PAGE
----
In November last year some of the biggest figures in the world of private equity gathered in the Grand Hyatt hotel in Wan Chai to discuss the future of their business.
But although they were meeting in Hong Kong, many of the assembled billionaires had another city on their minds, one where a dynamic economy and an obliging government promised the sort of double-digit returns that really get private equity barons salivating.
In five years' time, gushed Jim Coulter, co-founder of US private equity giant TPG, the industry's leaders wouldn't be meeting in Hong Kong, but rather in Chongqing, because that's where the most compelling investment opportunities would be found.
To a certain extent, Coulter was simply talking his own book. TPG opened a Chongqing office in 2010 and announced the establishment of a 5 billion yuan (HK$6.1 billion) fund set up in partnership with a Chongqing government investment company. Still, he had plenty of eager listeners.
Chongqing has been widely touted as an up-and-coming manufacturing centre in recent years, cheaper than China's pricey coastal provinces, but still connected to the rest of the world. Investment in the municipality's factories and infrastructure has shot up, and Chongqing's exports to foreign countries doubled in 2011.
As a result, Chongqing municipality grew faster than all the mainland's provinces last year, recording gross domestic product growth of 16.4 per cent (see the first chart). And that performance was no flash in the pan. Over the past five years Chongqing's annual growth has averaged 15.8 per cent, a rate topped only by the booming coastal municipality of Tianjin and Inner Mongolia, which is enjoying a commodity bonanza.
Yet sentiment soured quickly. Just a week after Coulter made his remarks, British businessman Neil Heywood was found murdered in his Chongqing hotel room, triggering the chain of events that led to the sacking last month of Chongqing's party boss Bo Xilai.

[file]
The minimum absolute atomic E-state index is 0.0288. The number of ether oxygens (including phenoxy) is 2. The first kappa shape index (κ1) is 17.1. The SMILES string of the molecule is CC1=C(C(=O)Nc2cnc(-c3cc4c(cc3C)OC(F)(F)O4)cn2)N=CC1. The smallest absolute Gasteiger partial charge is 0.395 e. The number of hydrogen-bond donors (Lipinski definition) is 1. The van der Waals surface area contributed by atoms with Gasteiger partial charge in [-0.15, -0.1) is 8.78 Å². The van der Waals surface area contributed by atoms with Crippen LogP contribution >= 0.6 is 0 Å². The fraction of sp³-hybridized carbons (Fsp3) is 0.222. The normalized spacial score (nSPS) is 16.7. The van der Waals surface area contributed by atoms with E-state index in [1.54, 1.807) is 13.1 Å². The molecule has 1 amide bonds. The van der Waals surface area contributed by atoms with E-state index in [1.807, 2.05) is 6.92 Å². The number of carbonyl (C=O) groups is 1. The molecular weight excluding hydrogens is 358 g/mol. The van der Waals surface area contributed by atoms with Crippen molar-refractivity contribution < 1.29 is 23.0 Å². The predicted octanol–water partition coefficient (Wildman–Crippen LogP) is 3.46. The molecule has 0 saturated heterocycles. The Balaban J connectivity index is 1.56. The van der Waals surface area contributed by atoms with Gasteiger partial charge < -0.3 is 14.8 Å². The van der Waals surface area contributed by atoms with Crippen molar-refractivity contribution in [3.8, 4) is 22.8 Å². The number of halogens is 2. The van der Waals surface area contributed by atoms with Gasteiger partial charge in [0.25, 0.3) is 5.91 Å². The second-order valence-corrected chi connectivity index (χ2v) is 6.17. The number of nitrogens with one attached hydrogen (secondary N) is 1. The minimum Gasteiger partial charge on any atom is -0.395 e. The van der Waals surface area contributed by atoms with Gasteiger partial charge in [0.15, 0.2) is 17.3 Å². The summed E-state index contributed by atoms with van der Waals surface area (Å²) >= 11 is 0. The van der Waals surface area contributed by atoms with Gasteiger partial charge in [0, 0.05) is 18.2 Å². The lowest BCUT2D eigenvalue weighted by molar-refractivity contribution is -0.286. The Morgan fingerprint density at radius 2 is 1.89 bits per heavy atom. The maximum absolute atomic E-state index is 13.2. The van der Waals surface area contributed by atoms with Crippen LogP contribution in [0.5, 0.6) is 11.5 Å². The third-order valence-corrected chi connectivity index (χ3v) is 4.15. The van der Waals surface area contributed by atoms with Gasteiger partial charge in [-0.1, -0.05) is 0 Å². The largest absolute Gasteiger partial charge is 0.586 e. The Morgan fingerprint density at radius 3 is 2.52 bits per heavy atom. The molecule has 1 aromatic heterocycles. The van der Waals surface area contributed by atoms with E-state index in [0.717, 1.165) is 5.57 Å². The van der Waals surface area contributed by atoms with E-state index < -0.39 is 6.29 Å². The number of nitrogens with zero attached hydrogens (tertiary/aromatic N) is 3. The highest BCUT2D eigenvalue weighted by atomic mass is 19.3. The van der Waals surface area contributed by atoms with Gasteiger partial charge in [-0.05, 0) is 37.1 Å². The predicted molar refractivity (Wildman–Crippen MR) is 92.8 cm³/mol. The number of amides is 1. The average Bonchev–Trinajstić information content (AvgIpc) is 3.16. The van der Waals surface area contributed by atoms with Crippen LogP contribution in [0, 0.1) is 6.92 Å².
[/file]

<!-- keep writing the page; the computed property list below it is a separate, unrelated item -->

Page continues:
Now following Bo's fall, analysts and investors are anxiously reviewing the municipality's rapid growth and asking whether its economic promise will turn out to be nothing but a fragile illusion.
As in other regions, economic growth in Chongqing has been powered primarily by investment. From 313 billion yuan in 2007, the year Bo took over, investment in fixed assets shot up to 760 billion yuan in 2011 - impressive for a municipality whose total GDP was only 1 trillion yuan.
Such heavy investment could be considered good news if the capital were being pumped into productive projects, but that's doubtful. In 2010 by far the biggest portion of the municipality's investment - some 30 per cent - went into its property market. And much of that investment was funded by debt. Unfortunately, working out how much is impossible. The data simply aren't good enough.
But during Bo's time in charge the Chongqing's government's expenditure far outstripped its revenues (see the second chart). Meanwhile, anecdotes abound of massive lending by state banks to Chongqing government-linked investment companies; loans that were collateralised by grants of over-valued building land. Estimates of the magnitude of these debts vary anywhere from 40 to 100 per cent of the municipality's GDP.
Bo's economic strategy may have produced stunning headline growth rates during his time in office, but the fear is that with Chongqing's property bubble now well and truly burst, many real estate projects will fail to generate an economic return. If so, the local government's investment companies will be unable to service their debts, and a sizable proportion of the loans on the banks' books will turn bad. That will curtail the banks' ability to make new loans, which will drag down the municipality's growth rate.
Suddenly, Chongqing's economic potential will begin to look a lot less spectacular - and the municipality will look a lot less attractive to Jim Coulter and his private equity pals. That 2016 meeting just may have to be postponed indefinitely.